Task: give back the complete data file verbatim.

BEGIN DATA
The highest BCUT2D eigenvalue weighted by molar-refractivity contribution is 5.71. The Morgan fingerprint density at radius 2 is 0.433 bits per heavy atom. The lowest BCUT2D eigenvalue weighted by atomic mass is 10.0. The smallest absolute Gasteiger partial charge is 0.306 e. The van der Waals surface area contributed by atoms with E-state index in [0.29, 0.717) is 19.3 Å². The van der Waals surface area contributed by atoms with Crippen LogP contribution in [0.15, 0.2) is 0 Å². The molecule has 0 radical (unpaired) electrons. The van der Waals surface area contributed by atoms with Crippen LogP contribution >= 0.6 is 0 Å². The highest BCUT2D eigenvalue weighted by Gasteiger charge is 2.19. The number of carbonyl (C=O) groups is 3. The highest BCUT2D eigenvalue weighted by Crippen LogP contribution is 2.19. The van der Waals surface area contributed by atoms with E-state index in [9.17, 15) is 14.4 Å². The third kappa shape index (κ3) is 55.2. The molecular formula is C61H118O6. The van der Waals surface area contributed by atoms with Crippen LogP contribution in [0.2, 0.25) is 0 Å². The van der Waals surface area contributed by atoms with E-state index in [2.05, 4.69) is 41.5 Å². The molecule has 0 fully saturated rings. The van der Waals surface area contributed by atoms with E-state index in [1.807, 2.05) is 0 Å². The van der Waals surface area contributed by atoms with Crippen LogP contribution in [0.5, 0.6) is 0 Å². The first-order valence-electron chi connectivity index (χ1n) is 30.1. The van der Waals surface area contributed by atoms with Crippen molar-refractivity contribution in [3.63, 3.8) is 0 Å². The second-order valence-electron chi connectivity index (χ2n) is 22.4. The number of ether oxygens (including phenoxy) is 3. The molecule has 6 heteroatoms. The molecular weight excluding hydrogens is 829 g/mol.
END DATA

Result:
The highest BCUT2D eigenvalue weighted by molar-refractivity contribution is 5.71. The Morgan fingerprint density at radius 2 is 0.433 bits per heavy atom. The lowest BCUT2D eigenvalue weighted by atomic mass is 10.0. The smallest absolute Gasteiger partial charge is 0.306 e. The van der Waals surface area contributed by atoms with E-state index in [0.29, 0.717) is 19.3 Å². The van der Waals surface area contributed by atoms with Crippen LogP contribution in [0.15, 0.2) is 0 Å². The molecule has 0 radical (unpaired) electrons. The van der Waals surface area contributed by atoms with Crippen LogP contribution >= 0.6 is 0 Å². The highest BCUT2D eigenvalue weighted by Gasteiger charge is 2.19. The number of carbonyl (C=O) groups is 3. The highest BCUT2D eigenvalue weighted by Crippen LogP contribution is 2.19. The van der Waals surface area contributed by atoms with E-state index in [9.17, 15) is 14.4 Å². The third kappa shape index (κ3) is 55.2. The molecular formula is C61H118O6. The van der Waals surface area contributed by atoms with Crippen LogP contribution in [0.2, 0.25) is 0 Å². The van der Waals surface area contributed by atoms with E-state index in [2.05, 4.69) is 41.5 Å². The molecule has 0 fully saturated rings. The van der Waals surface area contributed by atoms with E-state index in [1.807, 2.05) is 0 Å². The van der Waals surface area contributed by atoms with Crippen LogP contribution in [0.5, 0.6) is 0 Å². The first-order valence-electron chi connectivity index (χ1n) is 30.1. The van der Waals surface area contributed by atoms with Crippen molar-refractivity contribution in [3.63, 3.8) is 0 Å². The second-order valence-electron chi connectivity index (χ2n) is 22.4. The number of ether oxygens (including phenoxy) is 3. The molecule has 6 heteroatoms. The molecular weight excluding hydrogens is 829 g/mol.